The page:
That summer in 1964, the single version of Girl from Ipanema is released minus the Portuguese vocal track João had sung on the album version, focusing instead on Astrud’s soft and sensual voice. She learns later that it has become the second-most recorded song in popular music, just behind the Beatles’ Yesterday. A sad half-smile etches its way across her face when she recalls her total payment for the song: $120 – the standard studio session rate of the day.

Astrud had never wanted to be a businesswoman. She loved animals, music, and had a trust in others that was in line with her gentle nature. It was a mystery to her why people could brazenly take advantage of, and betray her so cruelly. Refilling her cats’ water bowl, the words of Stan Getz come back to her for the first time in years: “She was just a housewife then, and I put her on that record because I wanted The Girl from Ipanema sung in English – which João couldn’t do. Ipanema was a hit, and that was a lucky break for her.”

She recalls these words with a detachment she has forced herself to maintain. Both Getz and Taylor had tried to take credit for her inclusion on the record, but she knows it was her suggestion that day in the studio to sing for them that made it what it became. Let it go. Let it go. But letting go isn’t so easy when she recalls returning to Brazil and embarking on a European tour which sees her husband betray her by having an affair with the singer known as Miúcha.

Astrud isn’t usually one for regrets, but with no money, broken and desperate, returning to the US where she naively takes up residence on a tour with her former tormentor, Stan Getz, was clearly a mistake. She has become terrified of the stage, totally disillusioned with the business, and feels completely alone in a world of men determined to sexualise her and take advantage of her financially. But she needs a job, and she isn’t going to let her children go without, so it makes sense to capitalise on the popularity she is afforded on the back of the hit single.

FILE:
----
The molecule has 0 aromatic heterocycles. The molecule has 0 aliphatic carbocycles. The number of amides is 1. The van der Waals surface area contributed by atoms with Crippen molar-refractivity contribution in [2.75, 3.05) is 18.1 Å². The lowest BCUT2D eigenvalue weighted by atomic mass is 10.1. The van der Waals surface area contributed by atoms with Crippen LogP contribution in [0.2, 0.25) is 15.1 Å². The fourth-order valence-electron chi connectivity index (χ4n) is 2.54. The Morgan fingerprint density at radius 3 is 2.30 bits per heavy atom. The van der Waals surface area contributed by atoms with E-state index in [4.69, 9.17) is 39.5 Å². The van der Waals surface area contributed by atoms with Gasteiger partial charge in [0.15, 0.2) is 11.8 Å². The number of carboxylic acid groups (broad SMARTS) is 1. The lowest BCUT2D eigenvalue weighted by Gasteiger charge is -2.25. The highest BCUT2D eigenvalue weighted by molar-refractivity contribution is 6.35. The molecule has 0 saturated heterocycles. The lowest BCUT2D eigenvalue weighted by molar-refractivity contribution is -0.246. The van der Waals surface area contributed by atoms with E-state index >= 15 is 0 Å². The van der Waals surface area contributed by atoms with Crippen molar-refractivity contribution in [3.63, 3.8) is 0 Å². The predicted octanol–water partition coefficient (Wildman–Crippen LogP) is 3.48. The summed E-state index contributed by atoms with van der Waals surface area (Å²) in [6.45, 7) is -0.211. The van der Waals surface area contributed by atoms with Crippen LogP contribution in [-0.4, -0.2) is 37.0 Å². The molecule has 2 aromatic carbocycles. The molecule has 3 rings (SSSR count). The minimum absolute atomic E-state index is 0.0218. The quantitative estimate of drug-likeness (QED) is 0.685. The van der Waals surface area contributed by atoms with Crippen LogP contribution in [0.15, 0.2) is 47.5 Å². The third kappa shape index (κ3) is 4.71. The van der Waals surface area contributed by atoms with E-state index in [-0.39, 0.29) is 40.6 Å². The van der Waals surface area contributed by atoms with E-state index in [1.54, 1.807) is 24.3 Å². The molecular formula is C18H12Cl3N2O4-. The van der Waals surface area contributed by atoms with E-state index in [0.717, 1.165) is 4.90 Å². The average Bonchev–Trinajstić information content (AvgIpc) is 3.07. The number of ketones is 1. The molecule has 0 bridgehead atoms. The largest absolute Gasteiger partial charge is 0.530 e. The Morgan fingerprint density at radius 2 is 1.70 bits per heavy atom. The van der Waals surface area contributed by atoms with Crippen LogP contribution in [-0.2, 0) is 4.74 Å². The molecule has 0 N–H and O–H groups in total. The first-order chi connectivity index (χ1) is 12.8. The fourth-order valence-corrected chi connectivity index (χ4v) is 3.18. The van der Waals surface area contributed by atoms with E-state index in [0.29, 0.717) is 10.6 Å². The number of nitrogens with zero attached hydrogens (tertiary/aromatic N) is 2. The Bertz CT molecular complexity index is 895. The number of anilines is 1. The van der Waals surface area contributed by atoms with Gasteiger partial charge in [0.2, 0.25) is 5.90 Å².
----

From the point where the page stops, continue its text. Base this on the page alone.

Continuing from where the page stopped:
Over the following years, she manages to carve out a respectable musical career for herself, recording eight solo albums between 1965 and 1971. Briefly, she fantasises about the direction her life may have taken had she had insight into publishing and recording rights and contracts. But what good is fantasy? If she wallows in the dreams of what was rightfully hers, the bitterness might just eat her up, and that isn’t an emotion she should allow to define her.

Instead, in these final days of her life, she chooses to recall the good times, working with brilliant men such as Quincy Jones and Walter Wanderley, her idol Chet Baker, with whom she recorded in 1977, and the effervescent George Michael, who coaxed her out of ‘retirement’ to accompany him on a recording for an AIDS charity album in the 1980s.

It has been a rich life in many respects, but a lonely one; ultimately rejected by men she loved, the industry, and even her beloved Brazil, the nation whose press treated her so badly after her success abroad, which was regarded jealously at the time. She had gone back to visit Brazil, not as a performer but as a tourist, incognito. But all that is past.

Now, tired but content in her chosen solitude, Astrud finds peace in the knowledge that her work, whether perceived as good, bad, or indifferent, speaks for itself. A legacy of love, with the music the ultimate victor, of summer warmth that will live on, even though her autumn has finally come.